• Programming working, except autonomous

  • Base built

  • Forklift mostly built

  • Arm partially built

  • Claw mostly built

  • Minibot being redesigned

Frame done, chassis still needs chain to be reworked and components to be placed correctly.
Program not started.
Sensors not placed.
Our arm design was just scrapped and is being redone for another method.
Minibot is almost complete but completely untested.
Deployment is very iffy looking and not finished.
Soo… We’re ahead of last years schedule!

I’d recommend skipping the scrimmage if you’re that behind. You could have an extended build session in the time you’d be scrimmaging with a duct-tape robot (my own term for a robot that was thrown together in a rush).

  • We have a minibot built and driving, but as far as I know it still has yet to go up a pole.
  • A lot is programmed, but little of it is actually working like it should.
  • Mecanum drive train is working (kind of).
  • Attempting to get the two servos working for the vision system. (camera can tilt up and down, but not automatically yet)
  • Arm code still has to be started. I’m not 100% on what kind of motor my team actually wants to run the arm with.
  • Sensors still have to be tested. I basically just slapped in the code that was provided.

So yeah. At least the robot can move!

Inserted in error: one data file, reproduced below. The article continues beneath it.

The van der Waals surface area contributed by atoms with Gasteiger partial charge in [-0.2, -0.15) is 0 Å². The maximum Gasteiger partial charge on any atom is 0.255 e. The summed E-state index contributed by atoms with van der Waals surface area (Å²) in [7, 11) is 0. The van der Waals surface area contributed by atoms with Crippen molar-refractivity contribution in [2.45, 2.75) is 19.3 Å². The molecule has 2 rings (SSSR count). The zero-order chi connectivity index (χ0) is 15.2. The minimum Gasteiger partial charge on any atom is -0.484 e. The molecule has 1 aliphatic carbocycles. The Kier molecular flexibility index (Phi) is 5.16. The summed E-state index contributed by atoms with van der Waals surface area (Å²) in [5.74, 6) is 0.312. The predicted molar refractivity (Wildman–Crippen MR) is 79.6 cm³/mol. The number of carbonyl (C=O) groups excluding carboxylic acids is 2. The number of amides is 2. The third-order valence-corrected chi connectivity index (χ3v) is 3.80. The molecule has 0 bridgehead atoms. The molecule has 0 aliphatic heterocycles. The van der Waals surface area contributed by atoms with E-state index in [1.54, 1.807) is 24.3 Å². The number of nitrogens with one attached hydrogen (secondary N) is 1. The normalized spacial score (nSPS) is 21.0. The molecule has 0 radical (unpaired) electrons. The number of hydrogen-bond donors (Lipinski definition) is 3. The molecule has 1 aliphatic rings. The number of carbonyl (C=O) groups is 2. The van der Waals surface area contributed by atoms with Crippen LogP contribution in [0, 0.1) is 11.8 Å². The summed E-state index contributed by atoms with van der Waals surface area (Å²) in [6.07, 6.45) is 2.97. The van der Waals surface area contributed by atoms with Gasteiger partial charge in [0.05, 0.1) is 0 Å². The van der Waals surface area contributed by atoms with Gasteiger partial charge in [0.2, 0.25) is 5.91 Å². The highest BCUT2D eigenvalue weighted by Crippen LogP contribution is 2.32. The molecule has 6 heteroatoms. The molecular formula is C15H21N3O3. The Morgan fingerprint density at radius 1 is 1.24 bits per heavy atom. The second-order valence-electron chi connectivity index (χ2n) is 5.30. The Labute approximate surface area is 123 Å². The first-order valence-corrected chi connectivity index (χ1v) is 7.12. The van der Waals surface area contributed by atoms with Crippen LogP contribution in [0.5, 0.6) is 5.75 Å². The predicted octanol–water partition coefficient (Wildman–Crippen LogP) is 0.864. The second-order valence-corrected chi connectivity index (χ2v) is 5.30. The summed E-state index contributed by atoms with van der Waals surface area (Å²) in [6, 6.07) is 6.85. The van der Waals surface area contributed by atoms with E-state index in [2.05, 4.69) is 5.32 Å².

We’re pretty far behind on programming…haven’t played with sensors at all, aside from the potentiometer on the arm, and it’s program. That mostly works. And the drive code works, but it needs a few tweaks. And pneumatics works. I think we can probably get the minibot deployment motor to turn, that’s something we have a good handle on how to program. We did find the camera yesterday and installed it last night, and someone was working on line following algorithms or something, although there’s no sensor on the robot.

So…we’re way behind, but we have a mostly working robot program. Maybe we’re not so far behind after all.

I think we did good this year, programmers haven’t wasted any time messing with sensors that we wouldn’t be able to implement anyways.

-Drive base finished and working.
-Teleop programming mostly worked out, sensors mostly coded.
-Autonomous not begun.
-Minibot prototype climbing quickly but not quite at ideal speed.
-Minibot deployment prototyping still underway.
-Arm/linkage/lifter/elevator/insert term here 60% done.
-Gripper prototyping complete, awaiting start of final build.